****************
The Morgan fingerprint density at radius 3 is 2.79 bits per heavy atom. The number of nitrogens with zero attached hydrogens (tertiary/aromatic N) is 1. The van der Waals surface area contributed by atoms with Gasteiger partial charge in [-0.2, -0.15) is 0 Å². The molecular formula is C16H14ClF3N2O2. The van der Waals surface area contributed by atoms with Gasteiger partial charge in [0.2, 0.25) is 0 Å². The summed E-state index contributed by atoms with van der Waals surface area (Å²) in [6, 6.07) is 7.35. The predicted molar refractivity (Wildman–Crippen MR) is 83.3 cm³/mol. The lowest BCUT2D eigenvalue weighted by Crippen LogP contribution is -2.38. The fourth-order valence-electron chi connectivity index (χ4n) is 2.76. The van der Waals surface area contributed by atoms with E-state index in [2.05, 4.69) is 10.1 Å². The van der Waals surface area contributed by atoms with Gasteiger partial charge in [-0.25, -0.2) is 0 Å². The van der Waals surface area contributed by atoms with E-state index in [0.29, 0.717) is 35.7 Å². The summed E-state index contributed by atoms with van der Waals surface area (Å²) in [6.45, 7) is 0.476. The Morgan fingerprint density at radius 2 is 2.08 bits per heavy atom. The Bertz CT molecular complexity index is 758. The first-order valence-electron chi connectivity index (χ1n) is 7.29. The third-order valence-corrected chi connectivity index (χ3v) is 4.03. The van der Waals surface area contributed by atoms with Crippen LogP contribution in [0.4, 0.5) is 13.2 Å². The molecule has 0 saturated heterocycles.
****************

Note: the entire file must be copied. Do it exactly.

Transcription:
The Morgan fingerprint density at radius 3 is 2.79 bits per heavy atom. The number of nitrogens with zero attached hydrogens (tertiary/aromatic N) is 1. The van der Waals surface area contributed by atoms with Gasteiger partial charge in [-0.2, -0.15) is 0 Å². The molecular formula is C16H14ClF3N2O2. The van der Waals surface area contributed by atoms with Gasteiger partial charge in [0.2, 0.25) is 0 Å². The summed E-state index contributed by atoms with van der Waals surface area (Å²) in [6, 6.07) is 7.35. The predicted molar refractivity (Wildman–Crippen MR) is 83.3 cm³/mol. The lowest BCUT2D eigenvalue weighted by Crippen LogP contribution is -2.38. The fourth-order valence-electron chi connectivity index (χ4n) is 2.76. The van der Waals surface area contributed by atoms with E-state index in [2.05, 4.69) is 10.1 Å². The van der Waals surface area contributed by atoms with Gasteiger partial charge in [-0.25, -0.2) is 0 Å². The van der Waals surface area contributed by atoms with E-state index in [0.29, 0.717) is 35.7 Å². The summed E-state index contributed by atoms with van der Waals surface area (Å²) in [6.45, 7) is 0.476. The Morgan fingerprint density at radius 2 is 2.08 bits per heavy atom. The Bertz CT molecular complexity index is 758. The first-order valence-electron chi connectivity index (χ1n) is 7.29. The third-order valence-corrected chi connectivity index (χ3v) is 4.03. The van der Waals surface area contributed by atoms with Crippen LogP contribution in [0.4, 0.5) is 13.2 Å². The molecule has 0 saturated heterocycles.